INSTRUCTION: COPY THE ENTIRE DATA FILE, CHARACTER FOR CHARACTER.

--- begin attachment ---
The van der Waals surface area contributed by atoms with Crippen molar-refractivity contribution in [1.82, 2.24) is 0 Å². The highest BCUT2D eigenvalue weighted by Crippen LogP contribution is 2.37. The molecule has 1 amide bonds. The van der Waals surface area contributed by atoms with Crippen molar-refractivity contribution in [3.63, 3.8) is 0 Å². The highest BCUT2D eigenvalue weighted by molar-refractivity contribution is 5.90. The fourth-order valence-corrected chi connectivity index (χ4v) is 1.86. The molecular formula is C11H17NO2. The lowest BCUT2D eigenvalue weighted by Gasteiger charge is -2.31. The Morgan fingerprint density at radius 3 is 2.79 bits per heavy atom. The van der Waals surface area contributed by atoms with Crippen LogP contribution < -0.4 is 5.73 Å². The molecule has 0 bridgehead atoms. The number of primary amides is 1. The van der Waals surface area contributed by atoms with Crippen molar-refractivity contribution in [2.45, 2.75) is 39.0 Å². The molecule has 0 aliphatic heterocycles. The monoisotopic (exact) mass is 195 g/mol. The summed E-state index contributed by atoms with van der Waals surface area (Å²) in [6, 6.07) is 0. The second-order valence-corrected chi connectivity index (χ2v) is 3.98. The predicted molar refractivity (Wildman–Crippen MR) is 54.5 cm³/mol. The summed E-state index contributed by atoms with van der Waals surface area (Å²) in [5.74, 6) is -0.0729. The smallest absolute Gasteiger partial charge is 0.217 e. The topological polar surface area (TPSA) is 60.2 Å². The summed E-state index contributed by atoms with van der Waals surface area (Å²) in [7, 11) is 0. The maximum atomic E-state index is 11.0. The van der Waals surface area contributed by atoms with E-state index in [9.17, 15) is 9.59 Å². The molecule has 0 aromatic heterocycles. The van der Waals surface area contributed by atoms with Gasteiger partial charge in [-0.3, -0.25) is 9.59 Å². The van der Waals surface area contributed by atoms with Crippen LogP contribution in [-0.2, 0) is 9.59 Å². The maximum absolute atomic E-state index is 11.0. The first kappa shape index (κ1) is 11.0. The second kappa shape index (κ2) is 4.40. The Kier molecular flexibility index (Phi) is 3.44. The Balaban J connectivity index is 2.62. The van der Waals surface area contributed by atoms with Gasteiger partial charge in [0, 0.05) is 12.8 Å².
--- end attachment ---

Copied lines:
The van der Waals surface area contributed by atoms with Crippen molar-refractivity contribution in [1.82, 2.24) is 0 Å². The highest BCUT2D eigenvalue weighted by Crippen LogP contribution is 2.37. The molecule has 1 amide bonds. The van der Waals surface area contributed by atoms with Crippen molar-refractivity contribution in [3.63, 3.8) is 0 Å². The highest BCUT2D eigenvalue weighted by molar-refractivity contribution is 5.90. The fourth-order valence-corrected chi connectivity index (χ4v) is 1.86. The molecular formula is C11H17NO2. The lowest BCUT2D eigenvalue weighted by Gasteiger charge is -2.31. The Morgan fingerprint density at radius 3 is 2.79 bits per heavy atom. The van der Waals surface area contributed by atoms with Crippen LogP contribution < -0.4 is 5.73 Å². The molecule has 0 bridgehead atoms. The number of primary amides is 1. The van der Waals surface area contributed by atoms with Crippen molar-refractivity contribution in [2.45, 2.75) is 39.0 Å². The molecule has 0 aliphatic heterocycles. The monoisotopic (exact) mass is 195 g/mol. The summed E-state index contributed by atoms with van der Waals surface area (Å²) in [6, 6.07) is 0. The second-order valence-corrected chi connectivity index (χ2v) is 3.98. The predicted molar refractivity (Wildman–Crippen MR) is 54.5 cm³/mol. The summed E-state index contributed by atoms with van der Waals surface area (Å²) in [5.74, 6) is -0.0729. The smallest absolute Gasteiger partial charge is 0.217 e. The topological polar surface area (TPSA) is 60.2 Å². The summed E-state index contributed by atoms with van der Waals surface area (Å²) in [7, 11) is 0. The maximum atomic E-state index is 11.0. The van der Waals surface area contributed by atoms with E-state index in [9.17, 15) is 9.59 Å². The molecule has 0 aromatic heterocycles. The van der Waals surface area contributed by atoms with Gasteiger partial charge in [-0.3, -0.25) is 9.59 Å². The van der Waals surface area contributed by atoms with Crippen LogP contribution in [-0.2, 0) is 9.59 Å². The maximum absolute atomic E-state index is 11.0. The first kappa shape index (κ1) is 11.0. The second kappa shape index (κ2) is 4.40. The Kier molecular flexibility index (Phi) is 3.44. The Balaban J connectivity index is 2.62. The van der Waals surface area contributed by atoms with Gasteiger partial charge in [0, 0.05) is 12.8 Å².